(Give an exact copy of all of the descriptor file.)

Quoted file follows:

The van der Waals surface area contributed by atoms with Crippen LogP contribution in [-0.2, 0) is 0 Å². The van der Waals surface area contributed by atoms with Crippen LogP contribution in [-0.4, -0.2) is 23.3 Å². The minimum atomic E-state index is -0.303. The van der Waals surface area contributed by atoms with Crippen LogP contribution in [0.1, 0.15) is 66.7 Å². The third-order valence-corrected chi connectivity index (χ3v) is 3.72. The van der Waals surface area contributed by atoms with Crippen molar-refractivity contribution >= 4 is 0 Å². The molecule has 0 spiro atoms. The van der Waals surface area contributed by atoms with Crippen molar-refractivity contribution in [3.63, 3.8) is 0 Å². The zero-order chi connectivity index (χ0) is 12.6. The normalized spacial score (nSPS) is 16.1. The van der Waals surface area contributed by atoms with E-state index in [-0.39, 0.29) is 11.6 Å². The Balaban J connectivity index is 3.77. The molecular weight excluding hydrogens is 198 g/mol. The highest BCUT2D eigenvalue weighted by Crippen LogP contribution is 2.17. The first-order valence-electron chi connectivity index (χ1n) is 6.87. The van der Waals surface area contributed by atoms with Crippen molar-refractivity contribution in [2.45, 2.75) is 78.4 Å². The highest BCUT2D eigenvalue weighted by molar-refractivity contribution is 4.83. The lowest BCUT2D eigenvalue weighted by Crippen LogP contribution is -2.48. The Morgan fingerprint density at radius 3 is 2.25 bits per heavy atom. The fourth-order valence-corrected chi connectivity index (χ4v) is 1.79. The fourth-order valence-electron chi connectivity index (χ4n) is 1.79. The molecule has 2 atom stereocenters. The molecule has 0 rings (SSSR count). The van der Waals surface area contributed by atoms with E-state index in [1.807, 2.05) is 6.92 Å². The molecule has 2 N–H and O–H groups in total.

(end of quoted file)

The van der Waals surface area contributed by atoms with Crippen LogP contribution in [-0.2, 0) is 0 Å². The van der Waals surface area contributed by atoms with Crippen LogP contribution in [-0.4, -0.2) is 23.3 Å². The minimum atomic E-state index is -0.303. The van der Waals surface area contributed by atoms with Crippen LogP contribution in [0.1, 0.15) is 66.7 Å². The third-order valence-corrected chi connectivity index (χ3v) is 3.72. The van der Waals surface area contributed by atoms with Crippen molar-refractivity contribution >= 4 is 0 Å². The molecule has 0 spiro atoms. The van der Waals surface area contributed by atoms with Crippen molar-refractivity contribution in [3.63, 3.8) is 0 Å². The zero-order chi connectivity index (χ0) is 12.6. The normalized spacial score (nSPS) is 16.1. The van der Waals surface area contributed by atoms with E-state index in [-0.39, 0.29) is 11.6 Å². The Balaban J connectivity index is 3.77. The molecular weight excluding hydrogens is 198 g/mol. The highest BCUT2D eigenvalue weighted by Crippen LogP contribution is 2.17. The first-order valence-electron chi connectivity index (χ1n) is 6.87. The van der Waals surface area contributed by atoms with Crippen molar-refractivity contribution in [2.45, 2.75) is 78.4 Å². The highest BCUT2D eigenvalue weighted by molar-refractivity contribution is 4.83. The lowest BCUT2D eigenvalue weighted by Crippen LogP contribution is -2.48. The Morgan fingerprint density at radius 3 is 2.25 bits per heavy atom. The fourth-order valence-corrected chi connectivity index (χ4v) is 1.79. The fourth-order valence-electron chi connectivity index (χ4n) is 1.79. The molecule has 2 atom stereocenters. The molecule has 0 rings (SSSR count). The van der Waals surface area contributed by atoms with E-state index in [1.807, 2.05) is 6.92 Å². The molecule has 2 N–H and O–H groups in total.